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I'm trying to troubleshoot some issues with our IIS7 FTP site--namely, why some users have access to the site when it doesn't look like they should. The basic problem is that I do not understand NTFS / Active Directory permissions very well.

Does anyone know if any tools exist that allow you to view where permissions are coming from? For example, if I have read access to a particular folder, what is the source of that permission? I know the basics such as group membership and inherited permissions, but I'm running into situations where a user does not appear to be part of any group that has permissions to a resource, and yet is able to access that resource nonetheless. Clearly I lack an understanding of how/what permissions are inherited, what overrides what, etc.

In addition to tools that might help analyze/learn about permissions, I would welcome suggestions on the best way to get a thorough understanding of permissions. Favorite books, articles, etc. Thanks!

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2 Answers 2

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One tool that I find useful to see the state of permissions for a heircarchy is the sysinernals tool AccessEnum. It does not show you the permissions, instead it scans a folder and shows you who has read, write, or been denied access.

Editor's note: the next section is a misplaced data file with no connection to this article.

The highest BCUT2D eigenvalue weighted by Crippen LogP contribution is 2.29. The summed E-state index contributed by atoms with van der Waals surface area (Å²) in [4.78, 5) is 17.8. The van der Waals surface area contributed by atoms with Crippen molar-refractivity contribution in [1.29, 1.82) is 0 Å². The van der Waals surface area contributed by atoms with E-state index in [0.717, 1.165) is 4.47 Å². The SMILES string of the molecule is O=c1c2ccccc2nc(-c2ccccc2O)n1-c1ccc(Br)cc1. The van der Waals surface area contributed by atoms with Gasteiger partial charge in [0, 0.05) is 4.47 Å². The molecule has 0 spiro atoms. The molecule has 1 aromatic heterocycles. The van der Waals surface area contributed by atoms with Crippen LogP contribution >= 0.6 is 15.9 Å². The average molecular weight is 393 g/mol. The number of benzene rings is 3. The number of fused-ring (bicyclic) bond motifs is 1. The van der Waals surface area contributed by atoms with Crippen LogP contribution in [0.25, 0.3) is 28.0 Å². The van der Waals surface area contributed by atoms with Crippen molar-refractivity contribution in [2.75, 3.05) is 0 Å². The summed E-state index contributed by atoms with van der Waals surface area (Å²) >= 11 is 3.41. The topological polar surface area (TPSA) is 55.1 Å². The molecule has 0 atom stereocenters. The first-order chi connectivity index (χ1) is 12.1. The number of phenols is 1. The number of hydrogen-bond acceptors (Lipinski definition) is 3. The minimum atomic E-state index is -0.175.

Past that, go to a command line and use the icacls command to examine a folder or files.

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NTFS permissions are hierarchical by nature. Any file/folder inherits permissions from the parent folder. You can append permissions to & from, or start a new "root" by blocking inheritance. Finding where permissions come from... is as simple as looking where the file is at... and what is above it.

Similarly user permissions are also hierarchical... If I'm in a group... who is in another group... who is in a group who has sufficient privileges to access the folder... that means I do too. By default, every user must be in at least 1 group, and 99% of the time they're in the "Users" group, or "Domain Users" (if you're in a domain).

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